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Functional Implications of Glycogen Synthase Kinase-3-Mediated Tau Phosphorylation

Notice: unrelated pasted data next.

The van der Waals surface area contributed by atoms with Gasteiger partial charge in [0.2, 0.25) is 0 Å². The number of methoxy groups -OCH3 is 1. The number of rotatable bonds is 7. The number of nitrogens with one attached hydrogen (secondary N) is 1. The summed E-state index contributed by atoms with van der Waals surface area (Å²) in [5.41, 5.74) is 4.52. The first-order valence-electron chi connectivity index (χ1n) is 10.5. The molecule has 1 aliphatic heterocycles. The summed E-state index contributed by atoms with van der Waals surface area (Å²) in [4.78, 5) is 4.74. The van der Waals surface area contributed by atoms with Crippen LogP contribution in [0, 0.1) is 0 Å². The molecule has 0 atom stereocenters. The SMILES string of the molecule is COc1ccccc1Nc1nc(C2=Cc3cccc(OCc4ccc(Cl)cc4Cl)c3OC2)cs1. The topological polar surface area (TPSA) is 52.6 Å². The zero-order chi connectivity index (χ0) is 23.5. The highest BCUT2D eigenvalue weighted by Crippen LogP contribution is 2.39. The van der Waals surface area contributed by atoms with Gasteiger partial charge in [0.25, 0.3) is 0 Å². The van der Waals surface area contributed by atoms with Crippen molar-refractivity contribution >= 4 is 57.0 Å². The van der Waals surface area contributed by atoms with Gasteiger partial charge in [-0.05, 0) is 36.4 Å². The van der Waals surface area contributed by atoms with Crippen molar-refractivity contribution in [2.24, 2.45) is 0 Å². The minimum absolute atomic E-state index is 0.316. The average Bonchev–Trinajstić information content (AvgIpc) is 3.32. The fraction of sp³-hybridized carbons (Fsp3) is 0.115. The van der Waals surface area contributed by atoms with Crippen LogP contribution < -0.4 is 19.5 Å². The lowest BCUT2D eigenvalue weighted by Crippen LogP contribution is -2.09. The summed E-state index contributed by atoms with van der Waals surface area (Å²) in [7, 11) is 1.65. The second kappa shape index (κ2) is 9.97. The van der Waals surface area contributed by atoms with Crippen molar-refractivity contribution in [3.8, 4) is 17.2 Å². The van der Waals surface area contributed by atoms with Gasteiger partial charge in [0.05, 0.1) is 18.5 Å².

Functional Implications of Glycogen Synthase Kinase-3-Mediated Tau Phosphorylation SAGE-Hindawi Access to Research International Journal of Alzheimer’s Disease Volume 2011, Article ID 352805, 11 pages doi:10.4061/2011/352805 Review Article Functional Implications of Glycogen Synthase Kinase-3-Mediated Tau Phosphorylation Diane P. Hanger and Wendy Noble Department of Neuroscience (P037), MRC Centre for Neurodegeneration Research, King’s College London, Institute of Psychiatry, De Crespigny Park, London SE5 8AF, UK Correspondence should be addressed to Diane P. Hanger, diane.hanger@kcl.ac.uk Received 15 April 2011; Accepted 6 May 2011 Academic Editor: Adam Cole Copyright © 2011 D. P. Hanger and W. Noble. This is an open access article distributed under the Creative Commons Attribution License, which permits unrestricted use, distribution, and reproduction in any medium, provided the original work is properly cited. Tau is primarily a neuronal microtubule-associated protein that has functions related to the stabilisation of microtubules. Phosphorylation of tau is an important dynamic and regulatory element involved in the binding of tau to tubulin. Thus, highly phosphorylated tau is more likely to be present in the cytosolic compartment of neurons, whereas reduced phosphate burden allows tau to bind to and stabilise the microtubule cytoskeleton. Highly phosphorylated forms of tau are deposited in the brain in a range of neurodegenerative disorders including Alzheimer’s disease, progressive supranuclear palsy, and frontotemporal lobar degeneration associated with Pick bodies. A key candidate kinase for both physiological and pathological tau phosphorylation is glycogen synthase kinase-3 (GSK-3). Multiple phosphorylation sites have been identified on tau exposed to GSK-3 in vitro and in cells. In this review, we highlight recent data suggesting a role for GSK-3 activity on physiological tau function and on tau dysfunction in neurodegenerative disease. 1. Introduction predominantly of tau with reduced solubility and increased reactivity to phospho-specific tau antibodies. Determining The microtubule-associated protein tau is a normally soluble the key kinases that may be involved in the development and phosphoprotein found predominantly in neurons [1]. The progression of disease pathology is an important research structure of tau comprises three broadly defined regions, an goal. In this review, we highlight the links between glycogen N-terminal projection domain, that is thought to be respon- synthase kinase-3 (GSK-3) activity and tau function in sible for its interaction with membranes and other proteins, a normal and diseased brain. central proline-rich domain, and a C-terminal microtubule- binding repeat region (Figure 1). Phosphorylation of tau 2. The Microtubule-Associated Protein Tau is usually a very rapid and reversible process, which is mediated by the opposing actions of several protein kinases 2.1. Tau Function and Localisation. Tau is present in the and phosphatases [2]. Tau phosphorylation is increased adult human central nervous system (CNS) as six isoforms during embryonic development, and in neurodegenerative that are generated from alternative splicing of a single gene. conditions, in which tau deposition is a characteristic These isoforms differ from each other by the presence feature [3, 4]. Such disorders include Alzheimer’s disease, of none, one, or two inserts of 29 amino acids in the progressive supranuclear palsy (PSP), and frontotemporal N-terminus of the molecule, and the inclusion of either lobar degeneration associated with Pick bodies, amongst three (3R) or four (4R) repeated stretches of approximately others, collectively termed the “tauopathies”. A common 30 amino acids that comprise the microtubule-binding factor to all of these diseases is the presence of aggregated region of the molecule (Figure 1). Tau in embryonic brain and highly phosphorylated tau in the brain. These aggregates comprises primarily the smallest (0N3R) tau isoform, and characteristically form intracellular inclusions comprised this single isoform is gradually replaced with the six adult 2 International Journal of Alzheimer’s Disease 0N3R Proline enriched R1 R3 R4 352 1N Proline enriched R1 R3 R4 1N3R 381 Proline enriched 2N R1 R3 R4 2N3R 1N 0N4R Proline enriched 383 R1 R2 R3 R4 1N4R Proline enriched R1 R2 R3 R4 1N 2N Proline enriched 2N4R 1N R1 R2 R3 R4 441 T231 S46 T149 S195 S210 S258 S285 S352 T373 S404 T50 T153 S198 T212 S235 S262 S289 S356 S396 S409 S69 S199 S214 S237 S324 S400 S413 T175 S241 T71 T181 S202 T217 T205 T220 T245 S184 Figure 1: Tau isoforms in the human CNS and identified GSK-3 phosphorylation sites. The diagram illustrates the six isoforms of tau present in the human CNS. The longest tau isoform includes alternatively spliced exons 2, 3, and 10. Exons 2 and 3 encode two short amino acid inserts near the N-terminus of the molecule (1N and 2N, respectively). Exclusion of exons 2 and 3 gives rise to 0N tau isoforms, inclusion of exon 2 produces 1N tau isoforms, and inclusion of exons 2 and 3 results in the expression of 2N tau isoforms. Exon 10 encodes an additional microtubule-binding repeat domain (R2) that is present in 4R, but absent from 3R, tau isoforms. The number of amino acids in each tau isoform is indicated on the right. The centre of the molecule comprises a proline-enriched region that harbours the majority of the identified GSK-3 phosphorylation sites in 2N4R tau. Serine (S) and threonine (T) residues that have been identified as being phosphorylated by GSK-3 in vitro are indicated below. isoforms during development [5, 6]. In normal adult human [12], and some phosphorylated epitopes on tau (e.g., PHF- brain, the ratio of the tau isoforms harbouring three or 1, corresponding to phosphorylated Ser396/Ser404 in tau) four microtubule-binding repeats is approximately equal. have been associated with early stages of axon formation However, this ratio is altered in favour of expression of the 4R [13], indicating a role for tau in the development of neuronal tau isoforms in several neurodegenerative tauopathies [7], polarity. In disease, highly phosphorylated forms of tau although increased relative expression of 3R tau isoforms bind less well to microtubules, resulting in a loss of the has also been observed in frontotemporal lobar degeneration microtubule-stabilising properties of tau and ultimately the associated with Pick bodies [8]. Thus, abnormal tau splicing collapse of the neuronal cytoskeleton. This has the effect of and phosphorylation are both events that are closely associ- disrupting axonal transport and negatively impacting on the ated with neurodegeneration. delivery of organelles, neurotransmitters, and other proteins In neurons, the primary location of tau is in axons, to and from the cell body, with a consequent detrimental where it is presumed to act as a stabilising protein for the effect at synaptic termini [14–16]. microtubule cytoskeleton. Tau has an important function in Tau phosphorylation also influences the positioning of maintaining microtubule dynamic instability, through dual tau in dendrites, and the association of tau with plasma processes that result in the lengthening and shortening of membranes and nuclei. Elevated phosphorylation results in microtubules in response to external signals [9]. Increased the relocalisation of tau from axons into the somatodendritic tau phosphorylation leads to its detachment from tubulin, region of neurons. Interactions between tau and the non- thereby, enhancing microtubule disassembly and reducing receptor tyrosine kinase, Fyn, result in increased Fyn local- microtubule stability [10, 11]. In contrast, dephosphoryla- isation in dendrites [17]. In models of Alzheimer’s disease, tion of tau leads to an increase in its binding to tubulin, accel- increased Fyn activity in response to neurotoxic stimuli such erated microtubule growth, and stabilisation of the micro- as β-amyloid (Aβ), enables Fyn to phosphorylate subunit tubule cytoskeleton. Altered microtubule stability is partic- 2B (NR2B) of the N-methyl-D-aspartate (NMDA) receptor, ularly important during neurodevelopment when increased increasing the stability of this complex with the postsynaptic phosphorylation of tau reduces its binding to microtubules, density (PSD) protein, PSD-95, and ultimately enhancing allowing the rapid extension and retraction of exploratory neurotoxicity [17]. In contrast, dephosphorylation of tau neurites. Spatial and temporal changes in tau phosphory- increases its association with plasma membranes [18, 19], lation have been reported during neuronal differentiation which may also influence neurodegenerative processes by International Journal of Alzheimer’s Disease 3 Table 1: Comparison of phosphorylation sites in human Alzheimer Table 1: Continued. and control brain with recombinant tau phosphorylated by GSK-3 Tau residue number Alzheimer tau Control brain tau GSK-3 in vitro. Ser409 •• Tau residue number Alzheimer tau Control brain tau GSK-3 Ser412 •∗∗ Tyr18 A Ser413 •∗∗ • Ser46 A •• Thr414 ∗∗∗ Thr50 • Ser416 A • Ser68 • Ser422 • Thr69 •• Thr427 • Thr71 • Ser433 • Ser113 • Ser435 • Thr123 A Numbering of residues refers to 2N4R human tau, the largest isoform present in the human CNS. Ser131 • indicates tau phosphorylation sites identified by direct means. Thr149 • A indicates tau phosphorylation sites identified using phospho-specific tau Thr153 A • antibodies. ∗ indicates that one of the two closely spaced phosphorylation sites Thr175 •• indicated (Thr414, Ser416) is phosphorylated in tau from AD brain. Thr181 •• • ∗∗ indicates that two of the three closely spaced phosphorylation sites indicated (Ser412, Ser413, Thr414) are phosphorylated in tau from control Ser184 •• human brain. Ser185 • Ser191 • Ser195 • mediating the interactions of tau with membrane-associated Tyr197 • cell-signalling molecules such as Src-family kinases and Ser198 •• • phospholipase C-γ [20–22]. A pool of tau has also been identified in the nucleus Ser199 •• • of cultured cells and in brain tissue [23–28]. In human Ser202 •• • neuroblastoma cells, tau has been identified in the nucleolar Thr205 A •• organiser region [23], and, thus, tau-DNA binding may be Ser208 • involved in nucleolar organisation [27]. It has been reported Ser210 •• that the phosphorylation of tau, particularly in response to Thr212 •• • heat stress, increases the amount of tau found in neuronal Ser214 •• nuclei [29], although this finding is somewhat controversial Thr217 •• • [30]. The microtubule-binding domain of tau associates with RNA [31]and DNA[32], and the association of nuclear tau Thr220 • with DNA in response to stress is believed to play a role Thr231 •• • in protecting DNA from damage [29]. Tau has been found Ser235 •• • to be associated with the, predominantly nuclear protein, Ser237 •• mammalian solute transport protein-2 (SUT2). SUT2 is Ser238 • localised to SC35-positive speckles in the nucleus, and it Ser241 • may have a role in mRNA processing [33]. Expression of Thr245 • this protein in C. elegans potentiates tau neurotoxicity [34, 35]. In addition, mammalian SUT2 is reduced in disease- Ser258 •• affected regions of Alzheimer brain, under conditions where Ser262 •• tau phosphorylation is increased, and SUT2 expression is Ser285 • increased when tau is overexpressed in mammalian cells in Ser289 •• culture [34]. RNAi knockdown of SUT2 in cultured human Ser305 • cells overexpressing tau results in a marked decrease in tau Ser324 • aggregation, with no apparent effect on soluble tau species, Ser352 • suggesting a possible role for SUT2 in the pathogenesis of Ser356 •• tauopathies [34]. Thus, tau may mediate neurodegeneration by changes in phosphorylation that result in both losses and Thr373 • gains of tau function. Tyr394 • Ser396 •• • 2.2. Tau Phosphorylation. Tau possesses 80 phosphorylatable Ser400 •• • serine and threonine residues, approximately 20% of which Thr403 • have been identified as being phosphorylated in normal Ser404 •• • human brain (Table 1). A further five tyrosine residues in 4 International Journal of Alzheimer’s Disease tau are also amenable to phosphorylation by tyrosine kinases, 3.3. GSK-3 Regulation of Tau Splicing. In addition to phos- including Fyn, Syk, c-Abl, and Lck [36, 37]. A large number phorylating tau, GSK-3 can influence tau splicing. GSK-3 of serine/threonine kinases have been reported to phospho- has been shown to phosphorylate nuclear SC35, an enhancer rylate tau in vitro, but the identity of the protein kinase(s) of splicing elements that regulate exon 10 splicing in tau responsible for regulating physiological tau phosphorylation [51, 52]. Aβ application to cultured cells activates GSK-3 remains unknown [7]. Candidate serine/threonine-directed [53], leading to the phosphorylation of SC35 in parallel with tau kinases include GSK-3, casein kinase 1 (CK1), and cyclin- enhanced splicing of tau exon 10 and decreased expression dependent kinase-5 (cdk5), amongst others [7]. It seems of 4R tau [54]. These events can be suppressed by the likely that more than one kinase may be involved in the inhibition of GSK-3 activity with lithium or following siRNA phosphorylation of tau. However, substantial evidence exists knockdown of GSK-3 [54]. Despite these findings, most to support a major role for GSK-3 in both physiological and research investigating GSK-3 regulation of tau function has pathological tau phosphorylation. concentrated on GSK-3-mediated phosphorylation of tau. 3.4. GSK-3 Regulation of Tau Phosphorylation. Tau is a 3. Glycogen Synthase Kinase-3 good substrate for GSK-3 in vitro [39, 55], in cultured 3.1. GSK-3 Isoforms. GSK-3 exists as two isoforms, α and nonneuronal cells [56], and in transgenic mice overex- β, which share 85% sequence identity and are encoded by pressing GSK-3 [57]. In brain, tau exists in a complex distinct genes located on chromosomes 19 and 3, respectively with GSK-3 and the scaffolding protein 14-3-3 [58]. 14- 3-3 recognises GSK-3 phosphorylated at Ser9, and indeed [38]. GSK-3α and GSK-3β both phosphorylate tau in vitro GSK-3 in this complex is phosphorylated at Ser9 in brain and appear as granules with slightly differing morphologies [58, 59]. The association of tau with this complex is believed and densities in pyramidal cells of hippocampal neurons to regulate its phosphorylation by GSK-3, since in human [39]. There are two variants of GSK-3β,withGSK-3β2 embryonic kidney cells, tau phosphorylation by GSK-3 is differing from GSK-3β1 by the presence of an additional suppressed in the absence of 14-3-3, but GSK-3 is active and insertion of 13 amino acids. GSK-3β2 is enriched in neurons, phosphorylates tau if 14-3-3 is present [59]. where it is present in cell bodies, neuritis, and growth cones [40]. GSK-3α and GSK-3β share many substrates and appear 4. In vitro Phosphorylation of Tau by GSK-3 to be able to compensate partially for each other, although they also appear to have distinct functions [41]. A recent Tau is phosphorylated by GSK-3 on approximately 40 report has shown that, whereas GSK-3β is present in birds, different serine and threonine residues, at least in vitro GSK-3α is absent, indicating that the GSK-3α isoform is [60, 61]. The importance of this finding should not be not required either for viability or for normal physiological underestimated since few kinases have been shown to target function in birds [42]. Furthermore, knockout of GSK-3α in this number of sites in tau. Indeed, CK1 is the only other mice results in increased insulin sensitivity [43], suggesting kinase that has been reported to phosphorylate a similar arolefor GSK-3α in glucose metabolism that cannot be number of tau residues. Treatment of primary neuronal replaced by GSK-3β. In contrast, complete knockout of GSK- cortical cultures with specific inhibitors of either GSK-3 3β in mice is embryonic lethal [44]. or CK1 reduces tau phosphorylation, suggesting that these kinases could have functionally important roles in neurons 3.2. Regulation of GSK-3 Activity. The kinase activity of [7, 14, 60]. The phosphorylation of tau by GSK-3 or CK1 also GSK-3 is regulated by its phosphorylation at serine and reduces the ability of tau to promote microtubule assembly tyrosine residues. Phosphorylation of GSK-3α/β at Tyr216 in vitro and in cells [62, 63]. These results rank GSK-3 and and Tyr279 is believed to maintain the constitutive activity CK1 as targeting the greatest number of phosphorylatable of GSK-3 in neurons (reviewed in [45]), while the phospho- residues on tau and implicate these two protein kinases in rylation of Ser21 on GSK-3α or Ser9 on GSK-3β negatively physiological tau phosphorylation in neurons. It remains regulates GSK-3 activity [45], and phosphorylation at these to be seen whether the activities of GSK-3 and/or CK1 are residues is believed to the predominant mediator of GSK-3 modified in diseases in which increased phosphorylation of activity in vivo [46]. Both protein phosphatase 1, (PP1) and tau is a characteristic feature. PP2A are known to target Ser21/9 and thus regulate GSK-3 activity [47]. Indeed, PP activation with okadaic acid leads 4.1. Potential Priming of Tau for GSK-3 Phosphorylation. to increased phosphorylation of S9 and, hence, inhibition It is well established that GSK-3 preferentially phos- of GSK-3β, which results in reduced tau phosphorylation phorylates many of its substrates after they have been [48]. Other phosphatases could also be involved in GSK-3 prephosphorylated by other kinases, and this seems also to regulation since calcineurin (PP2B) also dephosphorylates be true for tau phosphorylation by GSK-3. Other examples and hence activates GSK-3 [49]. In addition, one of the many of GSK-3 substrates that require prephosphorylation by substrates of GSK-3 is the inhibitory subunit (inhibitor-2) another kinase before recognition by GSK-3 include glycogen of PP1. The phosphorylation of this subunit leads to its synthase, inhibitor-2 of PP1, the regulatory subunit of cyclic activation which results in the inhibition of PP1 [50], and AMP-dependent protein kinase (PKA), cAMP response decreased GSK-3 activity, demonstrating one mechanism element-binding (CREB), β-catenin, and kinesin light chain through which GSK-3 activity may be regulated. [46, 64]. Most priming phosphorylations for GSK-3 occur at International Journal of Alzheimer’s Disease 5 an amino acid located four residues C-terminal to the target Prephosphorylation of tau by PKA for subsequent GSK- residue [65]. However, there are some exceptions to this rule, 3 phosphorylation in rat brain appears to particularly and priming events have been reported that occur five or six enhance the overall amount of GSK-3 phosphorylation [73]. residues from the GSK-3 target site, for example, in collapsin Furthermore, the initial phosphorylation of tau by PKA response mediator protein-2 and also in tau [66, 67]. The results in a different spectrum of phosphorylation sites gen- GSK-3 priming phosphorylation is frequently provided by erated by the action of GSK-3 compared to those produced the activity of PKA, CK1, or CK2 on unphosphorylated when tau is exposed to GSK-3 alone, demonstrating that substrates, although other kinases, such as members of the prior phosphorylation by PKA alters the recognition of mitogen-activated protein kinase family, or cdk5, can also tau by GSK-3 [73]. Moreover, initial phosphorylation of initiate priming on some GSK-3 substrates [68, 69]. As has tau by PKA, which occurs primarily on Ser214, results in previously been shown, CK1 primes β-catenin for subse- the subsequent phosphorylation by GSK-3 of four closely quent phosphorylation by GSK-3 (reviewed in [69]), and spaced residues, namely Ser210, Thr205, Ser199, and Ser195, this might also occur on tau because the rate of GSK-3 phos- each separated by 4–6 amino acids [67]. Interestingly, this phorylation of tau is increased when it is first phosphorylated study also revealed an interaction between the low-density by CK1 [70]. Substrate priming, therefore, may represent an lipoprotein receptor-binding domain of apolipoprotein E important regulatory element of GSK-3 signalling since the (ApoE), a major genetic risk factor for Alzheimer’s disease, activity of GSK-3 has been reported to differ for its primed and GSK-3-phosphorylated tau [67]. Such an interaction and nonprimed substrates [68]. In the case of tau, this is was not observed with either nonphosphorylated tau or supported by the observation that targeting GSK-3 phos- following extensive phosphorylation of tau by PKA. These phorylation of tau to either unprimed or primed sites has results suggest that the pattern of phosphorylation sites adifferential impact on the binding of tau to microtubules generated by the action of GSK-3 on tau may be critical for [71, 72]. its interaction with ApoE. There are 24 short sequences of amino acids in tau that conform to the strict consensus sequence Ser/Thr-XXX- 4.2. GSK-3α and GSK-3β1/2 Isoforms Differentially Phospho- Ser/Thr (indicating pairs of serine or threonine residues rylate Tau. Suppressing the expression of individual GSK- separated by any three amino acids), that could be implicated 3α and GSK-3β isoforms results in differing tau phospho- in priming for GSK-3. Fourteen of these serine/threonine rylation patterns [74]. The induction of a phosphorylation- pairs have been found to be phosphorylated in vitro by induced shift in electrophoretic mobility of tau, follow- GSK-3 (Table 1), and six pairs contain a proline residue ing incubation with GSK-3, also appears to be favoured immediately C-terminal to the target sequence. Five of the preferentially by GSK-3β, rather than GSK-3α,asistau 10 remaining paired amino acids are phosphorylated by phosphorylation at the antibody epitopes recognised by tau- GSK-3 on only one of the two serine or threonine residues 1 (Ser199–Ser202) and 8D8 (Ser396) [39]. Together, these and five pairs have not been shown to be phosphorylated results support the view that GSK-3α and GSK-3β are likely by GSK-3. Relaxation of the consensus sequence to include to have differing preferences for tau that may be related to a separation of five or six amino acids between potential the distinct, but overlapping, intracellular locations of these priming sites would allow the inclusion of further sets kinases in neurons. of amino acids, including Ser214, Ser210, Thr205, and There is also a difference in the kinetics and sites of Ser199 (see below). Overall, therefore, tau appears to fulfil tau phosphorylation induced by the two GSK-3β isoforms, several of the requirements for GSK-3 substrates, including with GSK-3β2 appearing to phosphorylate tau more slowly multiple Ser/Thr-Pro sequences with nearby N-terminal than GSK-3β1 and on different, with some overlapping, phosphorylatable amino acids closely opposed, which could tau residues, even under conditions in which other GSK- allow for kinase priming, either by GSK-3 itself or by other 3β substrates, such as amyloid precursor protein, are phos- tau kinases. phorylated equally [75, 76]. For example, Ser396 in tau is Priming phosphorylation on tau residues Ser235 and phosphorylated by both splice variants, whereas Ser199 is a Ser404 by other kinases, including cdk5, has been shown to significant target of GSK-3β1, but not of GSK-3β2activity. It promote phosphorylation by GSK-3 at Thr231 and Ser400, has recently been suggested that the interaction of GSK-3β2 respectively [71, 72]. Interestingly, the stretch of amino acids with tau is weaker than that of GSK-3β1[76]. Taken together, in tau that includes the phosphorylatable residues, Ser396, these results suggest that, not only are there differential Ser400, and Ser404, can be directly phosphorylated by GSK- activities of GSK-3α and GSK-3β towards tau, there are 3 without the prior activity of other kinases [67]. However, also partially overlapping, but distinct, tau phosphorylation phosphorylation at Ser404 is critical to this process and sites recognised by each of the two isoforms of GSK-3β substitution of this residue by alanine ablates phosphoryla- [74–77]. tion of both Ser396 and Ser400. It appears, therefore, that the primary phosphorylation of Ser404 by GSK-3 can itself 5. Tau Phosphorylation in Human Brain serve as a primed residue for the subsequent sequential phosphorylation of tau at Ser400 and Ser396 by GSK-3. In the tauopathies, tau is present in both normally phospho- However, the functional significance of many of the other rylated and highly phosphorylated forms, the latter of which potential GSK-3 priming sites in tau has not been widely may be potentially pathological since it is most commonly investigated. observed as intraneuronal aggregates or glial inclusions. 6 International Journal of Alzheimer’s Disease Tau is normally a highly soluble protein under nonde- 6. Cellular Models of Tau naturing conditions, but the aggregated tau present in Phosphorylation by GSK-3 diseased brain displays a significantly reduced solubility and an increased reactivity to phospho-specific tau antibodies Further information regarding the role of GSK-3 in tau [78]. These characteristic features have facilitated purifica- phosphorylation and function has been gained from cell tion strategies for tau from diseased brain exhibiting tau models. In cells, the involvement of GSK-3 was first revealed pathology which yield relatively enriched preparations of when GSK-3 over-expression was shown to disrupt tau highly phosphorylated tau. Such preparations have resulted binding to microtubules, resulting in a diffuse cytoplasmic in the identification of phosphorylation sites on insoluble localisation of tau [56]. This staining pattern contrasts with tau isolated from human tauopathy brain, thereby providing the strongly fibrillar pattern displayed when tau is expressed clues to the identities of protein kinases that are potentially alone. Cellular phosphorylation of tau by GSK-3β over- involved in the pathogenesis or development of these expressed in mammalian cells decreases tau binding to neurodegenerative diseases [60, 79–81]. microtubules and influences microtubule organisation [87, In particular, these approaches have been used to identify 88]. This process is inhibited by mouse dishevelled-1, thereby phosphorylation sites on purified tau from Alzheimer’s potentially implicating the wingless signalling pathway in tau disease and PSP brain material, as well as soluble tau from phosphorylation mediated by GSK-3 [89]. control adult and foetal brain [60, 82, 83]. These studies, Investigations in human neuronal NT2N cells have combined with results obtained from immuno-labelling shown that tau phosphorylation at multiple sites recognised with phospho-specific tau antibodies, have led to the by phospho-specific tau antibodies could be prevented identification of approximately 45 phosphorylation sites on by lithium treatment, which inhibits GSK-3 activity [90]. tau from Alzheimer brain (Table 1). In comparison, only 15 Lithium also promotes tau binding to microtubules and sub- phosphorylation sites have been detected in insoluble tau sequent microtubule polymerisation, suggesting a role for from PSP brain and 16 sites on control brain tau, not all of GSK-3 in this normal physiological process [90]. It is impor- which overlap, and for some of which no kinase has yet been tant to note that lithium is not a specific inhibitor of GSK- identified [7]. 3 as it also effectively inhibits inositol monophosphatase, as A comparison of tau extracted from human brain with well as a family of structurally related phosphomonoesterases tau phosphorylated using protein kinases in vitro shows that (reviewed in [91]). However, the reported effects of lithium GSK-3 remains a principal candidate kinase for both phys- on tau phosphorylation in cells have subsequently been iological and pathological tau phosphorylation (Table 1). validated in studies using more selective GSK-3 inhibitors Although GSK-3 has been reported to be associated with [74, 92, 93]. The examination of endogenous tau phospho- neurofibrillary pathology in Alzheimer’s disease and related rylation by GSK-3 in primary rat neurons has revealed a neurodegenerative disorders [84, 85], otherstudieshavenot number of lithium-sensitive sites, suggesting that these might identified such colocalisation [39, 86], and it remains to represent the physiological targets of GSK-3 on tau [14, 94]. be seen if GSK-3 remains associated with tau pathology in Interestingly, in the latter study, the inhibition of GSK-3, diseased brain. In the case of tau extracted from neurolog- either by lithium or by the more specific GSK-3 inhibitor, ically normal human brain, all but two residues have been SB-415286, resulted not only in reduced tau phosphorylation shown to be phosphorylated by GSK-3. These two sites, but also in reduced axonal transport of tau [14]. This led to Ser412 and Thr414, are located within a group of three the idea that tau phosphorylation mediated by GSK-3 could closely spaced residues, including Ser413, of which only two influence tau axonal transport, at least in primary neuronal residues are phosphorylated in human brain. Since GSK- cultures [14]. In an ex vivo study, perfusion of preformed 3 phosphorylates Ser413, it is possible that only a single filaments of tau into isolated squid axoplasm resulted in site, either Ser412 or Thr414, remains unphosphorylated the inhibition of anterograde transport of membrane-bound by GSK-3, and, of these, Ser412 is phosphorylated by both organelles [95]. Interestingly, inhibiting GSK-3 activity, or CK1 and PKA, and potentially also by CK2. This suggests perfusion of inhibitor-2 to inhibit PP1 activity, overcame the that, under physiological conditions, tau in human brain detrimental effect of tau filaments on axonal transport in may be phosphorylated primarily by GSK-3, with potential this model [95]. These results, thus, support the notion that contributions from CK1, CK2, or PKA. Under pathological GSK-3 has an important role in relation to tau function in conditions such as Alzheimer’s disease, in which tau becomes neurons. deposited in the brain, GSK-3 accounts for some 27 of Inhibiting GSK-3 with SB-415286 also protects cultured the approximately 45 tau phosphorylation sites identified neurons from cell death induced by reduced phosphatidyli- in insoluble tau. The remaining phosphorylation sites are nositol 3-kinase activity, and this protection is paralleled by accounted for the activities of a combination of other kinases, decreased tau phosphorylation [92]. These results suggest including the tyrosine kinases, c-Abl, and Fyn, although there remain a few sites for which a kinase has not yet been that the state of tau phosphorylation by GSK-3 in cells is important for the maintenance of healthy functional identified. Thus GSK-3 plays a prominent role in both the physiological and pathological phosphorylation of tau in neurons, and changes in tau phosphorylation are likely be human brain. indicative of reduced neuronal viability. International Journal of Alzheimer’s Disease 7 7. Animal Models of Tau spatial learning deficits, and neuronal death [106, 107]. These features can be reversed by suppressing GSK-3β Phosphorylation by GSK-3 expression [108], indicating that tau is a prime substrate 7.1. Drosophila. Over-expression of tau together with GSK- for GSK-3 in vivo. Indeed, the axonopathy and motor 3 (the human orthologue of shaggy/Zw3 in Drosophila) impairment resulting from over-expression of human 2N4R has been demonstrated to exacerbate the neurodegenera- tau in mice is alleviated when GSK-3β is coexpressed [109], tion resulting from expression of tau alone in Drosophila with this beneficial effect believed to occur as a result of GSK- melanogaster [96], suggesting that the phosphorylation 3 phosphorylation of tau removing excess tau from micro- of tau by GSK-3 is involved in the neurodegenerative tubules. Further support for a potential pathological role of process. The presence of partition-defective 1 (PAR-1), the GSK-3-phosphorylated tau has come from studies showing Drosophila orthologue of mammalian microtubule affinity that GSK-3 inhibition in transgenic mice expressing disease- regulating kinase (MARK), has been shown to be required associated mutant human tau reduces tau phosphorylation to initiate GSK-3 and cdk5 phosphorylation of tau in and aggregation [110–114]aswellasaxonaldegeneration flies [97]. However, reports differ as to whether PAR- [111]. 1 activity enhances [97, 98] or suppresses [15, 99, 100] tau-induced toxicity, although PAR-1 over expression in 8. Conclusions Drosophila appears to increase neuronal loss [97]. MARK phosphorylates tau on Ser262 and Ser356 in vitro,bothof Changes in the phosphorylation state of tau have a major which are located within the microtubule-binding domain impact on its subcellular localisation and function in of tau, and this phosphorylation results in the disruption neurons. Major changes in the phosphorylation state of of microtubules [101]. MARK phosphorylation, therefore, tau are evident under two apparently unrelated conditions, results in the detachment of tau from microtubules, and that is, during early neuronal development and during this may be related to its involvement in microtubule-based neurodegenerative processes that lead to the deposition of axonal transport in neurons [102]. Interestingly, MARK itself highly phosphorylated pathological tau in the brain, such as is phosphorylated by GSK-3, resulting in MARK inactivation in Alzheimer’s disease. Therefore, determining the nature of [103], suggesting the possible involvement of multiple tau the kinases involved in this process in vivo is an important kinases in this model, however the relevance GSK-3 and research goal that will improve our understanding of these MARK interaction to tau phosphorylation has not yet been processes. determined. GSK-3 is a key candidate kinase for tau phosphorylation, More recent studies have found that tau phosphorylation under both physiological and pathological conditions. Multi- in Drosophila is not dependent on GSK-3 activity. A mutant ple serine and threonine residues on tau are targeted by GSK- form of tau, described as GSK-3 resistant, retained toxicity 3 in vitro, with many of these sites being coincident with in flies, and, under these conditions, mutant tau exhibited an those phosphorylated in vivo. Together with the, possibly increased affinity for binding to microtubules [98]. Notably, coordinated, activity of other kinases, including CK1, cdk5, while GSK-3 phosphorylation of tau was impaired in these PKA and/or MARK, GSK-3 is well positioned to act on tau flies, toxicity was unaffected, suggesting that the ability of tau in such a way that will result in significant and rapid tau to bind to microtubules, or possibly the propensity of GSK-3 phosphorylation and, hence, modulation of its function in to alter the oligomerisation state of tau, may be critical for neurons. Understanding the regulation of GSK-3 activity neurodegeneration. in neurons, including the possible differential effects of the Drosophila express a form of tau with limited homology related GSK-3α,GSK-3β1, and GSK-3β2 isoforms, should to human tau, especially in the microtubule-binding region lead to further elucidation of the mechanisms underlying tau [104]. There is less than 50% amino acid identity between phosphorylation and may ultimately lead to new therapeutic the presumed microtubule-binding domain of Drosophila targets for neurodegenerative disease. and mammalian tau. Coupled with the presence of an additional microtubule-binding repeat in flies, these consid- Abbreviations erable differences between invertebrate and mammalian tau suggest that the results obtained by overexpressing GSK-3 Aβ: β-amyloid in flies may differ from those obtained in the presence of ApoE: Apolipoprotein E human tau. The relationship, therefore, between tau toxicity cdk5: Cyclin-dependent kinase-5 and tau phosphorylation in Drosophila warrants further CK: Casein kinase investigation if it is to be applied to study the physiological CNS: Central nervous system relevance of GSK-3 phosphorylation of tau. CREB: Cyclic AMP response element binding GSK-3: Glycogen synthase kinase-3 7.2. Mice. 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Functional Implications of Glycogen Synthase Kinase-3-Mediated Tau Phosphorylation